So today while venting about all of these issues, my mom reminded me of her own birth.

She was born at 28 weeks and weighed only three pounds. Northern Germany in 1944 didn’t have neonatal intensive care units — so she went home after seven days. Her parents lined a leather shopping bag with some bedding and kept her behind their coal burning stove just to keep her warm. For food they gave her cows milk mixed with sugar and corn starch. She was so tiny that whenever they hid in the bomb shelter, people thought her mother was hiding a kitten in her bag.

And she turned out just fine.

You may have noticed that I haven’t updated as frequently as I normally do. This is in part, due to the fact that I’m gearing up for the birth and have a couple of projects to finish before I’m able to fully concentrate on nesting and the blog.

One project is rereading Dune by Frank Herbert.  I tend to reread this book before every major life event. Sometimes I’ll reread the entire series. But this time I only have time for the first book. I somehow just feel it’s important — the book has a lot of meaning for me, and a lot of wisdom that has impacted my life.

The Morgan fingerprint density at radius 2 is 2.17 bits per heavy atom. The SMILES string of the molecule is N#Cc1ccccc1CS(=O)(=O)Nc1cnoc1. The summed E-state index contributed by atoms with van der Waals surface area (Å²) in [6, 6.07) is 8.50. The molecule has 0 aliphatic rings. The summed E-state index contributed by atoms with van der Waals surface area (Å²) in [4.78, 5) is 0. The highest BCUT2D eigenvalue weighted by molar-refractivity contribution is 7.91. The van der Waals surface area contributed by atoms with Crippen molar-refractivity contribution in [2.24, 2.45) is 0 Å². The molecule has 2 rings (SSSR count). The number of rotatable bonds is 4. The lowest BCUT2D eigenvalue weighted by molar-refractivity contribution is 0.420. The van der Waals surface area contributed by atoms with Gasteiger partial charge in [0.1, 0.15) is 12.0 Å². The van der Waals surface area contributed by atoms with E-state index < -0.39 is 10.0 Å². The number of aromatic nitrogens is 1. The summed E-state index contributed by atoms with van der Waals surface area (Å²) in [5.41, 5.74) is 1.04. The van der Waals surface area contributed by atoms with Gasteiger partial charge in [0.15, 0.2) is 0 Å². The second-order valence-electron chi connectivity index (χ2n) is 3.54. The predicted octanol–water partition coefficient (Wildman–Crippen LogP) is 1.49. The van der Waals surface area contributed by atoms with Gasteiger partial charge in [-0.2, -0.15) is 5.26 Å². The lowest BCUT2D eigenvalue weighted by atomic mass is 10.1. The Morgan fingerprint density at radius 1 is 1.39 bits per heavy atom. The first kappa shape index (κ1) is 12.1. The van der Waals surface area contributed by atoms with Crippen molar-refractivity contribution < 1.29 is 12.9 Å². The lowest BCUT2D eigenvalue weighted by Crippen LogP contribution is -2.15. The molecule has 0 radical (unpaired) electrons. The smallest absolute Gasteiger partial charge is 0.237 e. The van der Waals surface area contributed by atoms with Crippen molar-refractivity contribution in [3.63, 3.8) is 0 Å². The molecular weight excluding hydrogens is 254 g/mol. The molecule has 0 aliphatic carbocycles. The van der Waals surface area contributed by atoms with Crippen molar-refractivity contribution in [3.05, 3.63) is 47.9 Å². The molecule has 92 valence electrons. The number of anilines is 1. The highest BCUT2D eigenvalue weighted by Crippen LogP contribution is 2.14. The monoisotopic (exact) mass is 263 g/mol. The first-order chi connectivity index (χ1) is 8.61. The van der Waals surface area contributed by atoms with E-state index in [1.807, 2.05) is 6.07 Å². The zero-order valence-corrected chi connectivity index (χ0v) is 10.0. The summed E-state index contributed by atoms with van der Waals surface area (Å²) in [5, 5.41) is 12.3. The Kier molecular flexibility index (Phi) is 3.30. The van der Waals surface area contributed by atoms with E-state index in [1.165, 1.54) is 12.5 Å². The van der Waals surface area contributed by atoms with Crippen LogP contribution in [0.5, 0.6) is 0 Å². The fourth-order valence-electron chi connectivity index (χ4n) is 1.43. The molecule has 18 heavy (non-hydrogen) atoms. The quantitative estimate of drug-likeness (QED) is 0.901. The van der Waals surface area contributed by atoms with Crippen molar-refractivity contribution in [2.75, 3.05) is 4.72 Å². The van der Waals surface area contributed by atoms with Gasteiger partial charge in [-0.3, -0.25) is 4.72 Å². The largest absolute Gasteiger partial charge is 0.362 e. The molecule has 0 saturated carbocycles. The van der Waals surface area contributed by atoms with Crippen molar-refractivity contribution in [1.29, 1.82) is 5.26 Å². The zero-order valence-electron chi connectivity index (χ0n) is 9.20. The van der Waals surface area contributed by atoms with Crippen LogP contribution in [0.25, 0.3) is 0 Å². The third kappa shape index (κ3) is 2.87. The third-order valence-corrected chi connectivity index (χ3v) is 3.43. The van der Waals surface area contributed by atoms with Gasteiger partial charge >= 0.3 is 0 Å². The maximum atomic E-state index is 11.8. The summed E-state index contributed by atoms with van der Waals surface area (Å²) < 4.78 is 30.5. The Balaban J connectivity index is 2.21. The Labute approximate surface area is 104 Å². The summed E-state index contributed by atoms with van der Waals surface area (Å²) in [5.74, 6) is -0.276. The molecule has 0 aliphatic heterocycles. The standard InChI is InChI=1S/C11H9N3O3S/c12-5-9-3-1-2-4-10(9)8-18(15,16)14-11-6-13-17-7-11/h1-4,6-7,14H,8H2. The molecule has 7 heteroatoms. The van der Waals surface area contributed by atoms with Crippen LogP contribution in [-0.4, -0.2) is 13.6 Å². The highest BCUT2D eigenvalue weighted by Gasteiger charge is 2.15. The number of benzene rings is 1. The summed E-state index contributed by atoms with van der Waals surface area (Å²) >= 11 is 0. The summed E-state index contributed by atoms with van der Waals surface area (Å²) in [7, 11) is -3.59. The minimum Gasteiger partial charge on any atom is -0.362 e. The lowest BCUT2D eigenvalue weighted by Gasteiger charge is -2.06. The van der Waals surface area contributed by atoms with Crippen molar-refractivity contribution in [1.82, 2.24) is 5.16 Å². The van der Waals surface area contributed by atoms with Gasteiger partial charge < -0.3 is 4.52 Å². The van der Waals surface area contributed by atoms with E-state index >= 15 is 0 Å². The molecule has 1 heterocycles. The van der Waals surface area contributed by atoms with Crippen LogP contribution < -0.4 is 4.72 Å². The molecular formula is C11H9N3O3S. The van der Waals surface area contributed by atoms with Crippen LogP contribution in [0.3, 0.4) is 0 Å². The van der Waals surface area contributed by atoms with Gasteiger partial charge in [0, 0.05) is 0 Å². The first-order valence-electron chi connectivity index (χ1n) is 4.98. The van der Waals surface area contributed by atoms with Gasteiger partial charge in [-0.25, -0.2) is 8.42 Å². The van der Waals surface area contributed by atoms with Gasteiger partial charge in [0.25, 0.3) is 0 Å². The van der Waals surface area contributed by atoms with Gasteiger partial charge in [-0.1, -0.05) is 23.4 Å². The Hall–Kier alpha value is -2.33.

The other project is creating a birth plan for Eryn.

My first birth plan was the standard checklist available on any pregnancy site:  Do you want medication? Limited intervention? What pain coping techniques do you want? And who are your support people?

But it also included tips for hospital staff that included my modesty requests — such as to labour with my hijab on if a male attendant was present; to double up on hospital gowns to make sure I didn’t flash anyone when wandering the halls; and that any male nurse or student entering my room needed to have my permission first.

Well, Eryn came so quickly that I’d thrown the birth plan out the window by the time they had me naked on the table with a male OB between my legs.

This time we don’t have much of a plan, beside the fact that I want to labour outside of the hospital for as long as possible and I’d really like Eryn present at the birth. We also have to prepare her for a night over at my parents house, in the event that we’ll stay overnight at the hospital. She’s never slept away from both of us before.

And of course, we have to prepare her for the baby coming home.

So I made her a birth plan.